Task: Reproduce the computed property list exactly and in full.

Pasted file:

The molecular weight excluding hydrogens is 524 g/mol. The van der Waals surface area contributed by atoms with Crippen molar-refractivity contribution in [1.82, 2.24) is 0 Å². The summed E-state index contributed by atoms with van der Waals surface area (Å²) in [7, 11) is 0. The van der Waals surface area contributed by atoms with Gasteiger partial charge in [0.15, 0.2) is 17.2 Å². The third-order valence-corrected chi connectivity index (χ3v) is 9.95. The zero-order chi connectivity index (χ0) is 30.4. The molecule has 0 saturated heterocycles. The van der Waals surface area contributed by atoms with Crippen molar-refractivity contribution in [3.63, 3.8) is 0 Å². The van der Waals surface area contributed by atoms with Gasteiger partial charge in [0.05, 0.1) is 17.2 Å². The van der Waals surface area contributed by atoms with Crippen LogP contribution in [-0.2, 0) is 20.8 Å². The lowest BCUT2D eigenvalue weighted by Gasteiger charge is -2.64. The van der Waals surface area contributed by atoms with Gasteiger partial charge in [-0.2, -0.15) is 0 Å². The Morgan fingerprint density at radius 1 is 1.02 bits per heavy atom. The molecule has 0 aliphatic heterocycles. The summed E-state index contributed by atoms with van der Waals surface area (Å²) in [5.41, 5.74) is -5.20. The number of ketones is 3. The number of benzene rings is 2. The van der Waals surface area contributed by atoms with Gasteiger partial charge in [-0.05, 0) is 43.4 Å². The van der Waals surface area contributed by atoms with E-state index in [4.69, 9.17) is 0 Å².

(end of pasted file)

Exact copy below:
The molecular weight excluding hydrogens is 524 g/mol. The van der Waals surface area contributed by atoms with Crippen molar-refractivity contribution in [1.82, 2.24) is 0 Å². The summed E-state index contributed by atoms with van der Waals surface area (Å²) in [7, 11) is 0. The van der Waals surface area contributed by atoms with Gasteiger partial charge in [0.15, 0.2) is 17.2 Å². The third-order valence-corrected chi connectivity index (χ3v) is 9.95. The zero-order chi connectivity index (χ0) is 30.4. The molecule has 0 saturated heterocycles. The van der Waals surface area contributed by atoms with Crippen molar-refractivity contribution in [3.63, 3.8) is 0 Å². The van der Waals surface area contributed by atoms with Gasteiger partial charge in [0.05, 0.1) is 17.2 Å². The van der Waals surface area contributed by atoms with Crippen LogP contribution in [-0.2, 0) is 20.8 Å². The lowest BCUT2D eigenvalue weighted by Gasteiger charge is -2.64. The van der Waals surface area contributed by atoms with Gasteiger partial charge in [-0.2, -0.15) is 0 Å². The Morgan fingerprint density at radius 1 is 1.02 bits per heavy atom. The molecule has 0 aliphatic heterocycles. The summed E-state index contributed by atoms with van der Waals surface area (Å²) in [5.41, 5.74) is -5.20. The number of ketones is 3. The number of benzene rings is 2. The van der Waals surface area contributed by atoms with Gasteiger partial charge in [-0.05, 0) is 43.4 Å². The van der Waals surface area contributed by atoms with E-state index in [4.69, 9.17) is 0 Å².